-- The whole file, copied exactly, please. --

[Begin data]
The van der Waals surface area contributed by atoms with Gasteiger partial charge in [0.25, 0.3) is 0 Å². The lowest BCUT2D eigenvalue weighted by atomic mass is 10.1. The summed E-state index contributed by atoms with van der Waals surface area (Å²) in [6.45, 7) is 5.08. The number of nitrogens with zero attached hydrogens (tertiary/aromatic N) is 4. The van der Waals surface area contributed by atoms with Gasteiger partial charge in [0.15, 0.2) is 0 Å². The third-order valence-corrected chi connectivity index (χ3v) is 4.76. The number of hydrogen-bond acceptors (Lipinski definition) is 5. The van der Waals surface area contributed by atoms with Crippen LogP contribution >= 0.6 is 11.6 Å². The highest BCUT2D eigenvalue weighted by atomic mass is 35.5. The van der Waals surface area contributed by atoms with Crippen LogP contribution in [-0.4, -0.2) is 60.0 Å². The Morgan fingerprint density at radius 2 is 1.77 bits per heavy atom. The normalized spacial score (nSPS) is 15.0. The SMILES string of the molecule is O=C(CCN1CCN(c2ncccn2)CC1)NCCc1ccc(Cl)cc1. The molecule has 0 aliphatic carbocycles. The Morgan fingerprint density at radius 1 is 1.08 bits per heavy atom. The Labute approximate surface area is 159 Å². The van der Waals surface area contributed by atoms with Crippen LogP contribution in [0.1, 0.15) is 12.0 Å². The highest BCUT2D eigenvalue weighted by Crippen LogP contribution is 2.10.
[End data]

The van der Waals surface area contributed by atoms with Gasteiger partial charge in [0.25, 0.3) is 0 Å². The lowest BCUT2D eigenvalue weighted by atomic mass is 10.1. The summed E-state index contributed by atoms with van der Waals surface area (Å²) in [6.45, 7) is 5.08. The number of nitrogens with zero attached hydrogens (tertiary/aromatic N) is 4. The van der Waals surface area contributed by atoms with Gasteiger partial charge in [0.15, 0.2) is 0 Å². The third-order valence-corrected chi connectivity index (χ3v) is 4.76. The number of hydrogen-bond acceptors (Lipinski definition) is 5. The van der Waals surface area contributed by atoms with Crippen LogP contribution >= 0.6 is 11.6 Å². The highest BCUT2D eigenvalue weighted by atomic mass is 35.5. The van der Waals surface area contributed by atoms with Crippen LogP contribution in [-0.4, -0.2) is 60.0 Å². The Morgan fingerprint density at radius 2 is 1.77 bits per heavy atom. The normalized spacial score (nSPS) is 15.0. The SMILES string of the molecule is O=C(CCN1CCN(c2ncccn2)CC1)NCCc1ccc(Cl)cc1. The molecule has 0 aliphatic carbocycles. The Morgan fingerprint density at radius 1 is 1.08 bits per heavy atom. The Labute approximate surface area is 159 Å². The van der Waals surface area contributed by atoms with Crippen LogP contribution in [0.1, 0.15) is 12.0 Å². The highest BCUT2D eigenvalue weighted by Crippen LogP contribution is 2.10.